Charles Rich Anstey, also known as Charles Richard Anstey, a member of the Washfield Ansteys, was born on 15 October 1875 in Camberwell to parents Edwin Anstey and Sarah Rich; he was brother to fellow Anstey Hero John Edwin Anstey. He grew up in Camberwell, joining the Post Office as a ‘sorter’ in January 1894, and by the 1901 Census he was still a sorting clerk at the Post Office, living with his widowed mother and sister at 37 Hambalt Road, Clapham.
In 1905 in Kensington Charles married Lucretia Wyatt Webber, having children Alice Maude Anstey (b 1906 Surbiton); Thomas Edwin Anstey (b 24 June 1916 Bromley); and perhaps others. By the 1911 Census, they were living at 118 Ravenscroft Road Beckenham Kent – Charles was still a sorting clerk with the Post Office.
At some point during World War One, Charles joined the London Regiment as a Rifleman (Service Number: 375543). Unfortunately we cannot locate any Service or Medical Records, but this is what we know to be correct:
- 26 July 1917 to 19 August 1917 – Charles served with the 8th London Regiment as a Rifleman in France
- 20 August 1917 to 2 January 1918 – Charles served with the 10th London Regiment as a Rifleman (in France?)
- On 8 October 1917 the ‘War Office Daily List No.5384’ reported that ‘C. R. Anstey (Private) 375543 (Beckenham)‘ was wounded and entitled to wear a Wound Stripe.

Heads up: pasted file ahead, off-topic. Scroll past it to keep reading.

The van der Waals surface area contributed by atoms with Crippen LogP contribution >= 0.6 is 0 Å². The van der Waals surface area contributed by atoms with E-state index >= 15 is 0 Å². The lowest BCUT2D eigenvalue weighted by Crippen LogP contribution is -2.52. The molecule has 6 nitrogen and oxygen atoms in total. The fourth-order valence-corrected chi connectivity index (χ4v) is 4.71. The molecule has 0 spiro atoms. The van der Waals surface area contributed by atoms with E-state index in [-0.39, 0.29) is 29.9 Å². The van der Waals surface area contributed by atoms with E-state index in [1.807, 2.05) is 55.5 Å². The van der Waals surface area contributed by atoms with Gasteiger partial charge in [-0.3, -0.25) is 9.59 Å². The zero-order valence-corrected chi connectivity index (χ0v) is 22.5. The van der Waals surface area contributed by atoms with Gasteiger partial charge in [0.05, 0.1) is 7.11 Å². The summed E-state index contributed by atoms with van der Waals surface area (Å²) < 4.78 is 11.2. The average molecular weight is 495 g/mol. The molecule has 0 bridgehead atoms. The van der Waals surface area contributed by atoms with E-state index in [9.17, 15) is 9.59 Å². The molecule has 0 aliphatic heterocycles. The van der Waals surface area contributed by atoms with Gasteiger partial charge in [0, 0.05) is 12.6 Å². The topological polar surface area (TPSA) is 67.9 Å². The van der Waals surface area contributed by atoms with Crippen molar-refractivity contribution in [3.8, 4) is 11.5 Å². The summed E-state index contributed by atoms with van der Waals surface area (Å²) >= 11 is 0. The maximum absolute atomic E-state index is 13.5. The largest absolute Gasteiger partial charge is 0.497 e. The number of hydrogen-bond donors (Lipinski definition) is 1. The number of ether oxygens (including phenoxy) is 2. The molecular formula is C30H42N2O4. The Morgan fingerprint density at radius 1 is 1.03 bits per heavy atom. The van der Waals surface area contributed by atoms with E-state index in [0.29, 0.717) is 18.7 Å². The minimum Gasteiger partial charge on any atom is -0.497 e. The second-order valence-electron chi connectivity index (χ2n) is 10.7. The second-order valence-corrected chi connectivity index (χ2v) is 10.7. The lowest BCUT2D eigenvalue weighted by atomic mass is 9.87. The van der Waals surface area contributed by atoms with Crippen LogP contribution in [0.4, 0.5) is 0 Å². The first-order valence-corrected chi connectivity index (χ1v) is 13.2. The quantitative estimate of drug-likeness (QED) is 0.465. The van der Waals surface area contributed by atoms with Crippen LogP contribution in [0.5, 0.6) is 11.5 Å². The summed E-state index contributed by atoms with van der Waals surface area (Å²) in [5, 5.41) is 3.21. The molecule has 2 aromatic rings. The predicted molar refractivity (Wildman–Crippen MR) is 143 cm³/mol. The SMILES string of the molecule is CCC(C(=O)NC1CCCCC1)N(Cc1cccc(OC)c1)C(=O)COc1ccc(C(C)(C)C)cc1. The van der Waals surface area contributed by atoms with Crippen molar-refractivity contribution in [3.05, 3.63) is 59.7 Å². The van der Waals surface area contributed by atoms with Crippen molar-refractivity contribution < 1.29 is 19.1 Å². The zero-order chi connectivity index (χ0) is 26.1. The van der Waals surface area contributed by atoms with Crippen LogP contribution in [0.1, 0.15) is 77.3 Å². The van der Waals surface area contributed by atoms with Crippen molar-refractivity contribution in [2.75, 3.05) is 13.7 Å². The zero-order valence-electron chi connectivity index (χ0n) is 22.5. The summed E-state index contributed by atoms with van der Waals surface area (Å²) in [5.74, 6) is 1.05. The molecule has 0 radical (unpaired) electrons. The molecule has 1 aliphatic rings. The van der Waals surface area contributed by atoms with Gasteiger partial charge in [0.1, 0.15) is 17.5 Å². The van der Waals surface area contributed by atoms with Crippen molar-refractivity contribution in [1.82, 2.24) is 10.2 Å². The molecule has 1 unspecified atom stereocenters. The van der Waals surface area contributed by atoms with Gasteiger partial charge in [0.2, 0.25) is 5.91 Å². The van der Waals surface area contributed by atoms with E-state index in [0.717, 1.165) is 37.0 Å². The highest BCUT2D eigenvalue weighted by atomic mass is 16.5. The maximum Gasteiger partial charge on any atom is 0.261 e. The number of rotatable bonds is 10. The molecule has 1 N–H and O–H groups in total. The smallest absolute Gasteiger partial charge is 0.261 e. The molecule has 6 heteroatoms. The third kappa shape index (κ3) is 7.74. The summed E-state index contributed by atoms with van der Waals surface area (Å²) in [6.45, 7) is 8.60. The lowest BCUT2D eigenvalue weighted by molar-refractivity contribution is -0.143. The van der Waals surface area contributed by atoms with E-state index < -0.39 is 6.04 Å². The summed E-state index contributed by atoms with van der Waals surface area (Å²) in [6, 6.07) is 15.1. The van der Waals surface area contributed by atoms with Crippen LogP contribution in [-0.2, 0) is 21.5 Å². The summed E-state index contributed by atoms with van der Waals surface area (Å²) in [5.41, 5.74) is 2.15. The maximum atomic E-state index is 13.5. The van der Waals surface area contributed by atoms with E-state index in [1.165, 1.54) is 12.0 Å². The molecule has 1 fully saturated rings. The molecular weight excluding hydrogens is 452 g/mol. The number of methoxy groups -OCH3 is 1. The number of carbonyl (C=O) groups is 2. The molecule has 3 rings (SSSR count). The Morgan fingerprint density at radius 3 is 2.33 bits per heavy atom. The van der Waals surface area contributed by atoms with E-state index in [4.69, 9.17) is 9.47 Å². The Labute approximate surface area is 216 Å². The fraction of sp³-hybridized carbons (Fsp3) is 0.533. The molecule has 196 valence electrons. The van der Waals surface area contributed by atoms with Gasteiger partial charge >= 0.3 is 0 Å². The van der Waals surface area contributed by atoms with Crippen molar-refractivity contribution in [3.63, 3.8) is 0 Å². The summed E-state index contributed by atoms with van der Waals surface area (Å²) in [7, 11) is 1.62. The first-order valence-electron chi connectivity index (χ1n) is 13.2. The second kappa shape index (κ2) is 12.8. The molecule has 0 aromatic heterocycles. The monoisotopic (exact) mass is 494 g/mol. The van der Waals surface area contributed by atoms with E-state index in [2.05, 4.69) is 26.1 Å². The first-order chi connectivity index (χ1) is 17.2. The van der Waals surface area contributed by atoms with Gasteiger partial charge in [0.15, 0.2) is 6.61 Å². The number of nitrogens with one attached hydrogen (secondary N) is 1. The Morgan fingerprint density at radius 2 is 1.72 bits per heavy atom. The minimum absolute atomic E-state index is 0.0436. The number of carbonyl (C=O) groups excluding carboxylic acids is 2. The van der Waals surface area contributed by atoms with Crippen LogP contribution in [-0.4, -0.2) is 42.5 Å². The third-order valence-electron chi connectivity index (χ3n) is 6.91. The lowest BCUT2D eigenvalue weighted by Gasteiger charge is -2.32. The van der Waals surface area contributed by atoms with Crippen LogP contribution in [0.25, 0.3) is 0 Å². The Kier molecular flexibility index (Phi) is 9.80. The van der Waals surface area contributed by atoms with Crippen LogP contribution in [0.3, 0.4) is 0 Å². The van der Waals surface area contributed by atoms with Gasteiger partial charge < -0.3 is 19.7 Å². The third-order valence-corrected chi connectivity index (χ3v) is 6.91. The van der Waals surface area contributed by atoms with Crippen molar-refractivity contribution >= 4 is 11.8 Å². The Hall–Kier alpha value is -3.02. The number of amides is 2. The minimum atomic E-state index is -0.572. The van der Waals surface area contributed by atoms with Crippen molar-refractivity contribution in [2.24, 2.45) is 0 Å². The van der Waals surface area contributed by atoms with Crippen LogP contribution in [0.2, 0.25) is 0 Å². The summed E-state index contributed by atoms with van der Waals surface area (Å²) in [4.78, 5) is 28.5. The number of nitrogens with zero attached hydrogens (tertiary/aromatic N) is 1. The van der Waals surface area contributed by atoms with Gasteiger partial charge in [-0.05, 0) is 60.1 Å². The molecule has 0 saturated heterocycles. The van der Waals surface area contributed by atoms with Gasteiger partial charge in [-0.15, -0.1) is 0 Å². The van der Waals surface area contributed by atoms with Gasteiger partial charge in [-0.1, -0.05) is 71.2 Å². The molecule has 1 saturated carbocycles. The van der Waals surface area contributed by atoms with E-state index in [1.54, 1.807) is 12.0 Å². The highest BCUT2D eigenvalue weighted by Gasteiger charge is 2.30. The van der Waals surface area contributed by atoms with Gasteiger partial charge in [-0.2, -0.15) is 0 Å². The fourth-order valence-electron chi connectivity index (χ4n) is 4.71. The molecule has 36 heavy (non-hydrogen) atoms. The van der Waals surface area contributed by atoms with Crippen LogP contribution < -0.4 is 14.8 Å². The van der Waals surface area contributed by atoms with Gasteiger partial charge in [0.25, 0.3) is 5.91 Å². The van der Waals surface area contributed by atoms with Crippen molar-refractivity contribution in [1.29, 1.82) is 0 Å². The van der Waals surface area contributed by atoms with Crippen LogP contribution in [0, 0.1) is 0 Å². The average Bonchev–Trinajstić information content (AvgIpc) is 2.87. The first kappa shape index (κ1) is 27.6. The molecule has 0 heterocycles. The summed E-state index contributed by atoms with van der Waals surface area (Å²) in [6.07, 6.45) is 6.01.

- 3 January 1918 to 1 April 1918 – Charles served with the Labour Corps as a Private (Service Number: 478183)
- In the 1918 Electoral Register Charles was registered at 118 Avenue Road, Bromley as an ‘Absent Military Voter’ still on active service with remark – “478183 – 1/8 London, att REPS, APO 2, BEF France“
- 2 April 1918 to 11 November 1918 – Charles served with the 8th London Regiment as a Private (Service Number: 46907)
- 12 November 1918 – Charles served with the 8th London Regiment as a Private (Service Number: 376855)
- For his services he was awarded the Victory and British War medals.
From the above, and given that the 8th London Regiment was also known as the ‘Post Office Rifles’, it is likely that Charles volunteered for service very early in the war. It is also very likely that he was wounded during the Capture of Wurst Farm on 20 September 1917, part of the Third Battle of Ypres.
In any case, by the 1921 Census Charles and his family were living in Bromley, and by the time of the 1939 Register Charles and his wife were living at 29 Bolderwood Way, Bromley – he was a retired supervisor.
Charles died on 20 March 1961, living at 31 De Cham Road, St Leonards on Sea, Sussex – described as a ‘retired civil servant’.
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